Built as a mini version of Paris's Eiffel Tower, the Petrin Observation Tower was built in 1891 for the Jubilee Exhibition.
The tower is 60m tall, which doesn't seem particularly high until you add in the fact that it sits at the summit of Petrin Hill, which is 318m (1043 feet) high.
Climb the 299 steps to reach the top of the tower and the view over Prague is magnificent. On a clear day it is possible to see the highest peak in the Czech Republic, Snezka, which is 150km away.
The Petrin Observation Tower is set in landscaped gardens, which make for a pleasant stroll all year round. In the grounds there is also a hall of mirrors, an observatory with a telescope open to the public, a church and a rose garden (small entrance fees apply for the tower, mirror maze and observatory - there is no need to pre-book).
Much of the stone used to build the major sights in Prague was quarried out of Petrin. But this is well hidden beneath the grass and the trees that cover the hillside.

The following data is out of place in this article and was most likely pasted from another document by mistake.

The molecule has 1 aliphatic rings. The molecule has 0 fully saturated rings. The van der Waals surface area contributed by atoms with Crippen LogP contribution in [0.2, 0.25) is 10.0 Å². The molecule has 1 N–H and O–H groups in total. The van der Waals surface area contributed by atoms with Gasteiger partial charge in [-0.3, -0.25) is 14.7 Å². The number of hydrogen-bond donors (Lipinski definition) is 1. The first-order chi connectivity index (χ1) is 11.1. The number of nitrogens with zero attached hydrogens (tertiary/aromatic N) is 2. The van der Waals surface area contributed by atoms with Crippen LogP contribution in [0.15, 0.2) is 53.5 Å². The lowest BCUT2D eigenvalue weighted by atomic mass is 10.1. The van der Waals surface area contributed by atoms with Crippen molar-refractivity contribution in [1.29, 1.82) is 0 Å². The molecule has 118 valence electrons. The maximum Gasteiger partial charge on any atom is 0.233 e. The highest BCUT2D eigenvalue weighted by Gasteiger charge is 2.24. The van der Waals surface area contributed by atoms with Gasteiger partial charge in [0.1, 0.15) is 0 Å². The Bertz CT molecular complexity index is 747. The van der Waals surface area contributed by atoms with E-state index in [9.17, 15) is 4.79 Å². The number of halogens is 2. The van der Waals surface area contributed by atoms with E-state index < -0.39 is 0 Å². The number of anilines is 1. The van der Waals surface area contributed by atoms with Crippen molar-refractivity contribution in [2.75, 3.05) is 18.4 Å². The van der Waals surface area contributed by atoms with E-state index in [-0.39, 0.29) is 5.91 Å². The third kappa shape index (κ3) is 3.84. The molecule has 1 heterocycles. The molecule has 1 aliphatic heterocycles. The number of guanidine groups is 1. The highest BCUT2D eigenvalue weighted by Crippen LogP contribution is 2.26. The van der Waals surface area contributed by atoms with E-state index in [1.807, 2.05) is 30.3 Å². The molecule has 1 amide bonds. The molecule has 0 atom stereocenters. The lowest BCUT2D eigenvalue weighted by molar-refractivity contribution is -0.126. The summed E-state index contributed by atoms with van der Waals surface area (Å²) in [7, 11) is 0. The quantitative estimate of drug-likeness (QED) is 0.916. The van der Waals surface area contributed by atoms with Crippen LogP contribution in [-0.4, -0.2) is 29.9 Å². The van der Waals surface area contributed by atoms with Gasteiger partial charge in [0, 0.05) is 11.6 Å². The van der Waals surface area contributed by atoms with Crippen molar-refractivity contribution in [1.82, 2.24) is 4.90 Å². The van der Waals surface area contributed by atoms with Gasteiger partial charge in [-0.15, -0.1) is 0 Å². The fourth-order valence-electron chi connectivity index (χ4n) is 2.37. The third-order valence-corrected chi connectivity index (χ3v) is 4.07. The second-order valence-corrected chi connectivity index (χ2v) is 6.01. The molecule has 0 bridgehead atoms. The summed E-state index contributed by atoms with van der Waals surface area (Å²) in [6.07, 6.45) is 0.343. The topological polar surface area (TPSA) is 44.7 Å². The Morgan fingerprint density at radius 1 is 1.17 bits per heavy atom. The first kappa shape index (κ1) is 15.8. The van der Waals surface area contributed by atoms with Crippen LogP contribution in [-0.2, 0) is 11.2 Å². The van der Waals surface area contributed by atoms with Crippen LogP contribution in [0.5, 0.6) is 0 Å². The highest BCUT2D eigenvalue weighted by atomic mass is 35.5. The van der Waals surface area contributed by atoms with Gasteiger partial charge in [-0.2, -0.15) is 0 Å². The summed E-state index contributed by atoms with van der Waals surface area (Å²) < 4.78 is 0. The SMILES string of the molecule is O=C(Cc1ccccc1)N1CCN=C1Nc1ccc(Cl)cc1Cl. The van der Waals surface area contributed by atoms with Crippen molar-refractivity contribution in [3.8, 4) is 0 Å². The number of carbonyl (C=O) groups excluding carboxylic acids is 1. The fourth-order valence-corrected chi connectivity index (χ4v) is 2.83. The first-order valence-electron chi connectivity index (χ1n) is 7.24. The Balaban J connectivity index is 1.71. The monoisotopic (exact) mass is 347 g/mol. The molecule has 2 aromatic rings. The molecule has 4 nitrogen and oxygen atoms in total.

To reach the Observation Tower and other attractions at the top of Petrin Hill you can take the Funicular Railway, which departs from Ujezd street in the Lesser Town (Malá Strana) (tram stop Ujezd).
Alternatively, catch a taxi or take a 30 minute stroll up Petrin Hill. The climb is steep, but the walk is very pleasant, passing through the gardens and trees.
Once you have enjoyed the attractions, the fresh air and the super views of Prague from the top of Petrin, we recommend visiting Nebozizek Restaurant, which is set on the side of Petrin Hill. The funicular stops at Nebozizek on the way up and down Petrin Hill, or you can take a short walk down from the summit to reach the restaurant.
Finally, back down at the base of Petrin Hill, near where the funicular departs from, is a well equipped children's playground.
The funicular railway forms part of the Prague public transport network, so a single ticket for travel on trams, buses and the metro is also valid on the funicular. Tickets are available at the funicular terminals too: Travel around Prague by public transport.